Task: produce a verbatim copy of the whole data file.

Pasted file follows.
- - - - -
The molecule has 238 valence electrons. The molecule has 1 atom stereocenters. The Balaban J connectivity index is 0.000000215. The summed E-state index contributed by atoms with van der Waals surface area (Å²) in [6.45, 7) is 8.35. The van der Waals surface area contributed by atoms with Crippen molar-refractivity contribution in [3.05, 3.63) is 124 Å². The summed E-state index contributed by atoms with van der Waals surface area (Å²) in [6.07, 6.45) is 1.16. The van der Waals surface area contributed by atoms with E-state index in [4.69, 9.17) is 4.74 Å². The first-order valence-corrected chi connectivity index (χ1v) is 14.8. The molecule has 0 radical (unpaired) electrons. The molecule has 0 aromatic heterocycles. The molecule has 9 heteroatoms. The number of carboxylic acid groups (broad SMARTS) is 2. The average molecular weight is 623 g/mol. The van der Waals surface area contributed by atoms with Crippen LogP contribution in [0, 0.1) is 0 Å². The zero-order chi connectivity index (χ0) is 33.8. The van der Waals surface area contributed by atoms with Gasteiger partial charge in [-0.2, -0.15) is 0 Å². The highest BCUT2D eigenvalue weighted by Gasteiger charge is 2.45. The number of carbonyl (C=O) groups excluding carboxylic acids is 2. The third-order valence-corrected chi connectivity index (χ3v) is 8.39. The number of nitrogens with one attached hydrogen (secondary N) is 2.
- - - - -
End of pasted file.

The molecule has 238 valence electrons. The molecule has 1 atom stereocenters. The Balaban J connectivity index is 0.000000215. The summed E-state index contributed by atoms with van der Waals surface area (Å²) in [6.45, 7) is 8.35. The van der Waals surface area contributed by atoms with Crippen molar-refractivity contribution in [3.05, 3.63) is 124 Å². The summed E-state index contributed by atoms with van der Waals surface area (Å²) in [6.07, 6.45) is 1.16. The van der Waals surface area contributed by atoms with E-state index in [4.69, 9.17) is 4.74 Å². The first-order valence-corrected chi connectivity index (χ1v) is 14.8. The molecule has 0 radical (unpaired) electrons. The molecule has 0 aromatic heterocycles. The molecule has 9 heteroatoms. The number of carboxylic acid groups (broad SMARTS) is 2. The average molecular weight is 623 g/mol. The van der Waals surface area contributed by atoms with Crippen LogP contribution in [0, 0.1) is 0 Å². The zero-order chi connectivity index (χ0) is 33.8. The van der Waals surface area contributed by atoms with Gasteiger partial charge in [-0.2, -0.15) is 0 Å². The highest BCUT2D eigenvalue weighted by Gasteiger charge is 2.45. The number of carbonyl (C=O) groups excluding carboxylic acids is 2. The third-order valence-corrected chi connectivity index (χ3v) is 8.39. The number of nitrogens with one attached hydrogen (secondary N) is 2.